Negotiation Skills Training for a Team

Your team or department has an important negotiation coming up. So how does your team prepare? The sad reality is most business negotiators prepare a few minutes before the negotiation meeting. Most preparations are based on ‘what if they say’ scenario discussions (not the most effective preparation). Most haven’t taken any training in negotiations skills, few more have read any books related to negotiation. So where’s the danger if most others haven’t prepared effectively either? You’ll know, just as soon as you come up against a negotiation team who have worked together for years or have attended one of our negotiation skills training courses.

Although I would always recommend your attending one of our negotiation skills training courses, this article passes on some of the bigger team preparation lessons our clients take after attending our training skills courses. One of the most important ingredients to effective negotiation meeting preparation is to make sure that the right people are there. By ‘there’ I mean at your preparation meetings and at the negotiation table. So who to invite to negotiate by your side and who should be in the shadows to coach you through?

Negotiation Team Roles

What happens if you don’t give each negotiator a clear team role and area of responsibility? Usually: chaos. Usually embarrassing chaos – with your team contradicting each other, or worse yet: someone ‘giving away the farm’, followed by a manager trying to claw back the farm. Sound familiar? This stepping on each others toes and giving away value doesn’t just happen on our foundation negotiation training courses, we also witness it happening early on in our advanced negotiation training courses. There are many ways to slice roles and assign responsibilities in a team negotiation, and once you do, as our clients have learned, you’ll reduce risk of losing value, and increase your deal closing ratio, and boost your bottom line profits. Lets start by looking at two methods:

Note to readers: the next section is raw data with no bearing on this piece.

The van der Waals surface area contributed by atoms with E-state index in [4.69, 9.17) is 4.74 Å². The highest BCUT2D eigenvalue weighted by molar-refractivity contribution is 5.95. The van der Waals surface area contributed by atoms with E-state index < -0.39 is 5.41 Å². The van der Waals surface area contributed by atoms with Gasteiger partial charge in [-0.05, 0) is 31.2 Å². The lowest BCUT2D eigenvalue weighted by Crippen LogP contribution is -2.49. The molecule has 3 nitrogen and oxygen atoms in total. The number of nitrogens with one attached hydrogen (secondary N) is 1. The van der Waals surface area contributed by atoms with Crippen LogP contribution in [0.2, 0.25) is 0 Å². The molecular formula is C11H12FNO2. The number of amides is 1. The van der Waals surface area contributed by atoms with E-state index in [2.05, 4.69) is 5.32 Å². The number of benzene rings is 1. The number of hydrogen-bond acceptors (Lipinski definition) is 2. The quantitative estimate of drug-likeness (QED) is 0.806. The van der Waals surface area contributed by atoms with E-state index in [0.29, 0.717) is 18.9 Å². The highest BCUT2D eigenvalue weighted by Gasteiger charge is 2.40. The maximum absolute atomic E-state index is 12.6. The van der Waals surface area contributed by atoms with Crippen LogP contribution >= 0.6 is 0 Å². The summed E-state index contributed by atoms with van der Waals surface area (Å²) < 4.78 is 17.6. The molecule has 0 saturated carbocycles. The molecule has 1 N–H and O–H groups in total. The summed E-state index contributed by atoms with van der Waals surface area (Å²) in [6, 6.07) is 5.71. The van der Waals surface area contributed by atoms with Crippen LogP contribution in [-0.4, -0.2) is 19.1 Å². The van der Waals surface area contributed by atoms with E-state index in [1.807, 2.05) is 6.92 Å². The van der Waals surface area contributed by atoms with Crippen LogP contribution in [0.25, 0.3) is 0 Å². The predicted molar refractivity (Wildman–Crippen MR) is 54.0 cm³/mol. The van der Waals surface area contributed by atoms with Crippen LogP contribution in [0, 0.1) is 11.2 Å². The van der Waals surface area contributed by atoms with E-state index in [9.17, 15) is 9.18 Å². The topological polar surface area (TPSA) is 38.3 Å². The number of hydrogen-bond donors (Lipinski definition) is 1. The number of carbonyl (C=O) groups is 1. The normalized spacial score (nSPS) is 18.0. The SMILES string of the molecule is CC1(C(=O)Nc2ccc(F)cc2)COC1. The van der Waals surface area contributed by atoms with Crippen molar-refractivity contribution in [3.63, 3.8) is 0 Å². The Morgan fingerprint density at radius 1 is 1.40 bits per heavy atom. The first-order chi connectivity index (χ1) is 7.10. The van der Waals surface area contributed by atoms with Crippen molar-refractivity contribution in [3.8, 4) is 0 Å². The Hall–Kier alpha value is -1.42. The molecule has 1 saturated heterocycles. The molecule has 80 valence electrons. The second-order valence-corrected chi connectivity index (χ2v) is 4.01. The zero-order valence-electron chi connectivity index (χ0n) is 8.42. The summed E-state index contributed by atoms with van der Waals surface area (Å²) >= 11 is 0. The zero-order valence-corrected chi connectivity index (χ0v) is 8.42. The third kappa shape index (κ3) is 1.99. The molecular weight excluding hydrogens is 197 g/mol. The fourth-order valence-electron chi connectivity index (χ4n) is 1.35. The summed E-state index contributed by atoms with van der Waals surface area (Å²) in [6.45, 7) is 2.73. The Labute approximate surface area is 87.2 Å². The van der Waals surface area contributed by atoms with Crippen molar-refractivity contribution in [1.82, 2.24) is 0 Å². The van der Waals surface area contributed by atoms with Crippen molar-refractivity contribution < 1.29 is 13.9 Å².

Relationship vs. Task

If building a collaborative longer term relationship is important to you, then we recommend you assign a ‘relationship’ person. This will normally be the person in your team with the most regular contact with the other side. So who deals most closely with the other team? Next up, think of who is in charge off achieving your major negotiation goals. The decision maker or the person with the most negotiation experience is often assigned this role, but there are many other motivations for choosing others in the team for this role. Lets call this person the Task Master or simply in charge of successfully closing your negotiation deal.

Why would it be a mistake to make your your Task and Relationship the same person? The other side being human, and as humans we have a hard time believing that the person who’s getting us to laugh and is assuring us of how much they have our best interests close to their heart is also the one in the same same person driving a hard bargain and talking about a future without us. If executed in its most crude skill form, this can be seen as a ‘Good Cop, Bad Cop’ role. If relationship isn’t important to you, then playing this negotiation tactic can stand to your advantage. Otherwise we recommend that you steer clear of unethical tactics.

Consider playing to your strengths or natural skills. Have your team profiled, there are many affordable thinking profiles available online to give your team insights into their patterns of thinking. So playing to your strengths may mean typecasting your most caring and rapportful negotiation team member into your side’s Relationship role. Alternatively you may choose to give this same ‘touchy-feely’ person a developmental opportunity by having them take care of the task of achieving mission numbers. The result will be a more well balanced and skilful negotiator in the longer term.

Job Title and Competency